This goes to show a hint of the sadistic nature that lies in people; a sick, buried desire that lets us subconsciously feast on the suffering of another. To many people — all of whom would undoubtedly deny it — Ms Sharmila’s sacrifice was little more than a heroic tale, but they all need to come to terms with the fact that her strike had little effect. Sixteen years on, far too few even know of her cause, while many are aware of the alleged effects of the same AFSPA in Jammu and Kashmir. Her hunger strike, while commendable and undoubtedly a symbol of great strength, perseverance and noble intention, had no visible effect.

In such an environment, I think Ms Sharmila’s decision is a strategic one that deserves everyone’s support if they really are interested in getting the AFSPA repealed. If the natives stop crying over the fact that their entertaining story of local heroics has come to an end (which it has certainly not: it has simply taken a more practical footing, but that is debate for another day) and if they continue to stand behind Ms Sharmila and elect her into parliament, she will have a voice that will undoubtedly be heard and she will be in a better position to have the medieval AFSPA repealed. Perhaps she should have called quits on the hunger strike years earlier and perhaps then she would have already been in New Delhi, making her case, ensuring that she was taken seriously. In any case, the reaction her supporters had to her decision speaks volumes about how their attention was more on her act of going on a strike than on the critical issue at hand. Even her own mother coldly refuses to see her until she gets the AFSPA repealed. It speaks, most troublingly, of a lurid sense of inhumanity that seemed to be prevalent in the depths of our society today.

If the people of northeastern India really want to see the AFSPA repealed, they will have to pick their battle: fighting and shunning Ms Sharmila will do them no good and it will certainly not move the military out of the region. They should realise, as their once-beloved idol did, that the only way to change the system is to formally become a part of it and make their voice heard. Nobody hears a hunger strike anymore unless the issue or the region is already in the limelight — and the northeast has, arguably, been paid the least attention in the country. Ms Sharmila can remain a passive and pointless martyr or she can take proactive steps to make a difference. She chose the latter and both the locals as well as her closest supporters promptly let her down.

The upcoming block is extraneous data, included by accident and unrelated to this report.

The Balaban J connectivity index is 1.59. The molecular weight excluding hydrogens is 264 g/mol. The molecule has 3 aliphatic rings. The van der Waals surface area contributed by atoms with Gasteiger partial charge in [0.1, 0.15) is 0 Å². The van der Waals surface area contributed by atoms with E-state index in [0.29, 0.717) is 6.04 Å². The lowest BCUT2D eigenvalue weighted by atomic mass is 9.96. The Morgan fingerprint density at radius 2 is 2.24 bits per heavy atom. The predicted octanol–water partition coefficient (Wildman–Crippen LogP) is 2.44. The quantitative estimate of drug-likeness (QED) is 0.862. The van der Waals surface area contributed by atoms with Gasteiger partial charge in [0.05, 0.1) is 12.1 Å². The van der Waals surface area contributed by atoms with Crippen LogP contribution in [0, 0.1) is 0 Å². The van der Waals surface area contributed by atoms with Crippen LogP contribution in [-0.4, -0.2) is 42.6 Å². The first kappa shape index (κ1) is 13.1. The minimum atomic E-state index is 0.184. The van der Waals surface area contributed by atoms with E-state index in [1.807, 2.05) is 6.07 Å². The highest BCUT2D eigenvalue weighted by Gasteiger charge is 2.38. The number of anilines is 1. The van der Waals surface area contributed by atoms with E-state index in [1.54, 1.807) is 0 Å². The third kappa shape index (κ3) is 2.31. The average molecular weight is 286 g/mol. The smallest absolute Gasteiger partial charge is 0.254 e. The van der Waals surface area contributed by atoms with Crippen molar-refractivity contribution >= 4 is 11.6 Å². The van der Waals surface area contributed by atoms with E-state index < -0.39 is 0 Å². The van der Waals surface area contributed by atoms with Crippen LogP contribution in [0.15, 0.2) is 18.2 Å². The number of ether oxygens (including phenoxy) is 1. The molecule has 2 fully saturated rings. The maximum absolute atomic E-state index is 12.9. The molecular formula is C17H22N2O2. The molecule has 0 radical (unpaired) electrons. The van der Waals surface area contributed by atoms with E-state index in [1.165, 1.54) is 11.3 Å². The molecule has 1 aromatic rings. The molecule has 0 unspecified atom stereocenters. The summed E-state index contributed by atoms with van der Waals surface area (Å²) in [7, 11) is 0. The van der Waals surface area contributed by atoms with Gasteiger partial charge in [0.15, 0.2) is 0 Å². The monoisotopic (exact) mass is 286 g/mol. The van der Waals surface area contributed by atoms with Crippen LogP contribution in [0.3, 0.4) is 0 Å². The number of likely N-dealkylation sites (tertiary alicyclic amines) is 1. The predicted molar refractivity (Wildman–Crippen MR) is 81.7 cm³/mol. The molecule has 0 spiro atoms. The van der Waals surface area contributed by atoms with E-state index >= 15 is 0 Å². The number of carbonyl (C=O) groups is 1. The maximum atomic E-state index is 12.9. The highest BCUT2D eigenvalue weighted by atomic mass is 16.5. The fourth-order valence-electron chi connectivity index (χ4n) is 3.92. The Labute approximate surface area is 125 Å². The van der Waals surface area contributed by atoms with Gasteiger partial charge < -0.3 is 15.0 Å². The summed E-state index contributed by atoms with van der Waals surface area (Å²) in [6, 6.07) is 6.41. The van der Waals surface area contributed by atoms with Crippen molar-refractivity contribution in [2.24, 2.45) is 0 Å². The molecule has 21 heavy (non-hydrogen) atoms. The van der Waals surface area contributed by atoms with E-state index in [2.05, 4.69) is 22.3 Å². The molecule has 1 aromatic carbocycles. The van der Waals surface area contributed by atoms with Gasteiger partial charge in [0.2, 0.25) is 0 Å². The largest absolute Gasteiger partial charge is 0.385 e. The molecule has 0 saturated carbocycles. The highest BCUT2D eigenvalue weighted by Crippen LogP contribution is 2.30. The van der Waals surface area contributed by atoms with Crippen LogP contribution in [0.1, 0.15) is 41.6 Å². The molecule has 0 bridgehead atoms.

A tirade on iOS 10 and iPhone 7

Apple missed the mark with iOS 10, focusing heavily on material updates that do little to make the OS radically different. In fact, iOS 10 looks to me like a redressed iOS 9, which in turn is a redressed iOS 8, which is what iOS 7 should have originally been. The biggest features of iOS 10 (improved Messages app, new lock and keyboard sounds, redesigned Music and News apps, card-like interfaces that take up way too much space on screen etc.) should all have been app updates or minor updates in 10.x versions, not part of a core OS overhaul, and certainly not the highlight of iOS 10.

Share sheets and Extensions were probably the last major iOS change worthy of an entirely new edition of the mobile operating system. This time round, opening up Siri to third-party developers is probably the only notable overhaul — and it too came much later than it should have. A lot of other features I was hoping for (including stock apps residing on the App Store and enjoying regular updates like Apple’s Pages, Keynote etc. already do) never made it to iOS 10. Something as fundamental as natural language input — which on Mac already has — is sorely missing from iOS, and, combined with the fact that Apple now allows us to remove stock apps from the home screen (not delete them, but even removing them is better than having a folder full of junk), I am certainly tempted to wipe the slate clean and start over with a generally better experience. However, some apps like are good for everyday, light users, as is Reminders. While on the other hand can be useful for power users too.

This wide gorge between parts of the OS is what makes the whole experience feel incomplete. On the one hand is the better integration of 3D touch, which, frankly, I have come to enjoy immensely; however, while 3D touching an e-mail can offer you swipe options to, say, trash the e-mail, doing the same thing on a Messages app notification only allows you to dismiss the message and forces you to unlock your phone anyway and navigate to the Messages app to delete an unwanted text. It seems, once again, that while 3D touch has been used to make existing functionality better (since a 3D touch interaction just feels better than swiping around), Apple failed to do anything new with it. The only things I can think of are options to clear all notifications, access mobile data via the Settings icon, and controlling flashlight intensity via the flashlight icon in the Control Centre: all important changes but far too few in number.